ONE OF THE MARVELOUS ASPECTS about being here on the East Coast—more specifically the Hudson Valley—is the sheer number of options we have regarding how, when, and where we get our food. For most of us, the mundane, "What do you want for dinner" presents as much of a dilemma as "Where do you want to have dinner tonight?" if only because there's such a multitude of possible answers. Maybe we belong to a CSA and just picked up our weekly share. Maybe we need to eat some of that quarter of a cow or that half of a pig or sheep before we freeze it. Maybe we just need to choose which new restaurant to visit and how much of a workout to give the servers.
There is, however, another question seeping into mainstream conversations about food that many folks would not have thought to ask not that long ago. "Where did this food come from?" is becoming almost as ubiquitous as "How about those Yankees, huh?" except that the questioner usually presumes that the person being asked actually knows the answer.
Since when did we decide we needed to know with precision the source of our food? (And by that we don't mean "Which ShopRite—the one in Newburgh or the one in Vails Gate?") It wasn't that long ago in our agrarian history that everyone knew exactly where their food came from because they grew it themselves, or if they didn't, they knew the name of the farmer down the road who did. In historical perspective, the move away from our personalized, localized food supply happened breathtakingly fast. One day we were picking peaches from the trees in the backyard for pies, the next we were trying to decide whether we wanted cinnamon on our frozen mocha latte.
But let's get back to dinner. Right here in the Hudson Valley we've got hundreds—make that thousands—of choices of where to eat tonight. We've got hundreds of farmers wheeling out crates of yesterday's pickings, freshly washed and bunched. If we're feeling a little exotic, there's a bodega right around the corner, and a good Far East market not far. (Hey, we'll cook it at home—that makes it almost local.) What is "local" anyway? What are the limits—50 miles? 100 miles? 200 miles? Who says? In the Tastemaker interview in this issue, Chef Eric Gabrynowicz tells of being confronted by a customer in his restaurant about exactly that issue. His intelligent and reasoned response was this: "Know thy farmer." This is in many ways a more legitimate and intelligent criterium for determining food value than some blind and arbitrary mileage limit. Would you serve lousy food just because it's from a farmstand around the corner when an hour away in a different state you know a guy who grows the same stuff that's out of his world? (I'd suggest that the honest, realistic answer to that question is different from the politically correct one.)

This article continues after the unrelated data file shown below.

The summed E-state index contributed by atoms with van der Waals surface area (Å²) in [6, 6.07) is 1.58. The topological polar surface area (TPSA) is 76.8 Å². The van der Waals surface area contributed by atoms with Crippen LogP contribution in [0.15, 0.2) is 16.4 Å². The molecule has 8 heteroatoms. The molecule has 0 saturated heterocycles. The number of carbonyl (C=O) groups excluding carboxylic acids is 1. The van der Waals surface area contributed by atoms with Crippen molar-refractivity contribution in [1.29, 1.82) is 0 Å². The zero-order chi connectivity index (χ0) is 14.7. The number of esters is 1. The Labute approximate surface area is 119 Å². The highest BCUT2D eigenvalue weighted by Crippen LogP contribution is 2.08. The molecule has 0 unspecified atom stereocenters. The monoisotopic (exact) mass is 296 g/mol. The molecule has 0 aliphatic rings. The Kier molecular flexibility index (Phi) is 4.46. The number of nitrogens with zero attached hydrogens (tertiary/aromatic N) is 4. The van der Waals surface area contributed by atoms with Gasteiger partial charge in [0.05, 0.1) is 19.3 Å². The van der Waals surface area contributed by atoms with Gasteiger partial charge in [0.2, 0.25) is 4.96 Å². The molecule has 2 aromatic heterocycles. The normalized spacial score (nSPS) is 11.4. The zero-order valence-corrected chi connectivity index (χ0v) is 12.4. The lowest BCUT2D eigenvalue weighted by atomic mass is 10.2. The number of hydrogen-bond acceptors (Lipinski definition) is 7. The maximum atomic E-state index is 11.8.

Of course, the simplest solution to this problem is to avoid it completely and grow your own, which is exactly what more and more people (and restaurateurs) are doing. It's much easier said and done if you live in rural Ulster County and not Yonkers, White Plains, Poughkeepsie or Middletown, naturally, but cityfolk aren't being overlooked by the new back-to-the-farm movement. Urban (and semi-urban) agriculture is one of the most exciting things happening, and it’s drawing attention from some surprising corners. It's more than just converting vacant city lots into farmscapes—it's become one very hot architectural subspecialty—" green" cityscapes may soon connote much more than just good insulation and super-efficient energy consumption. It means designing buildings, and clusters of buildings, that include food production as part of their function. That means food on their roofs, patios, balconies, and even indoors, using high efficiency lighting and heat. Maybe the big domestic discussions in the future will be not what color to paint the bedroom but where to plant the corn.